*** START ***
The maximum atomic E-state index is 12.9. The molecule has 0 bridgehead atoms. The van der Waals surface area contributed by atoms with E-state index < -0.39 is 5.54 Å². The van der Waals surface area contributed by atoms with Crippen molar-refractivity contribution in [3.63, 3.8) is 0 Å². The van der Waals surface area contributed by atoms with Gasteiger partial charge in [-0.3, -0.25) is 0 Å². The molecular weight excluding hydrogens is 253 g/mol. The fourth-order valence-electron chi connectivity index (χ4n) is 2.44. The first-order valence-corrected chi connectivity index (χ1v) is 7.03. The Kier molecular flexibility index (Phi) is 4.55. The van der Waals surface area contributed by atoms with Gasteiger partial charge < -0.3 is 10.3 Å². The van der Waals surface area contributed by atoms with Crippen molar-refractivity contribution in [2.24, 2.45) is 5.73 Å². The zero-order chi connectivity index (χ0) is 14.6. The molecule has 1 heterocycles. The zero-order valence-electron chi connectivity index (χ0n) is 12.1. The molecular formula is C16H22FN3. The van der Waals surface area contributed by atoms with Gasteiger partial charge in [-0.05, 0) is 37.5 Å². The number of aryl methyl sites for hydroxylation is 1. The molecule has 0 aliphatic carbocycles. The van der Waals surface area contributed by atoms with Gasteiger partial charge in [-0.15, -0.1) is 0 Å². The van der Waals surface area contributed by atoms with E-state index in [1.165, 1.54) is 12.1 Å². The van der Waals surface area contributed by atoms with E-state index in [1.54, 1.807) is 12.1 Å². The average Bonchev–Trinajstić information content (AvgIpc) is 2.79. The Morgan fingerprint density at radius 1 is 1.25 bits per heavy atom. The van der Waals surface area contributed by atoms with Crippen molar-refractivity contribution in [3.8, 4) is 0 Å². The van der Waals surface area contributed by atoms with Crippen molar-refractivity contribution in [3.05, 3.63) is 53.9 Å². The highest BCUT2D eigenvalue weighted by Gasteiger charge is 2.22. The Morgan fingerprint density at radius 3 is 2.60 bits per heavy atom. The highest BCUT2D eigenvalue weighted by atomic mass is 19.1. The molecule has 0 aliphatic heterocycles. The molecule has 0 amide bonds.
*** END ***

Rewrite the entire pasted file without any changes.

The maximum atomic E-state index is 12.9. The molecule has 0 bridgehead atoms. The van der Waals surface area contributed by atoms with E-state index < -0.39 is 5.54 Å². The van der Waals surface area contributed by atoms with Crippen molar-refractivity contribution in [3.63, 3.8) is 0 Å². The van der Waals surface area contributed by atoms with Gasteiger partial charge in [-0.3, -0.25) is 0 Å². The molecular weight excluding hydrogens is 253 g/mol. The fourth-order valence-electron chi connectivity index (χ4n) is 2.44. The first-order valence-corrected chi connectivity index (χ1v) is 7.03. The Kier molecular flexibility index (Phi) is 4.55. The van der Waals surface area contributed by atoms with Gasteiger partial charge < -0.3 is 10.3 Å². The van der Waals surface area contributed by atoms with Crippen molar-refractivity contribution in [2.24, 2.45) is 5.73 Å². The zero-order chi connectivity index (χ0) is 14.6. The molecule has 1 heterocycles. The zero-order valence-electron chi connectivity index (χ0n) is 12.1. The molecular formula is C16H22FN3. The van der Waals surface area contributed by atoms with Gasteiger partial charge in [-0.05, 0) is 37.5 Å². The number of aryl methyl sites for hydroxylation is 1. The molecule has 0 aliphatic carbocycles. The van der Waals surface area contributed by atoms with Gasteiger partial charge in [-0.15, -0.1) is 0 Å². The van der Waals surface area contributed by atoms with E-state index in [1.165, 1.54) is 12.1 Å². The van der Waals surface area contributed by atoms with E-state index in [1.54, 1.807) is 12.1 Å². The average Bonchev–Trinajstić information content (AvgIpc) is 2.79. The Morgan fingerprint density at radius 1 is 1.25 bits per heavy atom. The van der Waals surface area contributed by atoms with Crippen molar-refractivity contribution in [3.8, 4) is 0 Å². The van der Waals surface area contributed by atoms with Crippen molar-refractivity contribution in [3.05, 3.63) is 53.9 Å². The highest BCUT2D eigenvalue weighted by Gasteiger charge is 2.22. The Morgan fingerprint density at radius 3 is 2.60 bits per heavy atom. The highest BCUT2D eigenvalue weighted by atomic mass is 19.1. The molecule has 0 aliphatic heterocycles. The molecule has 0 amide bonds.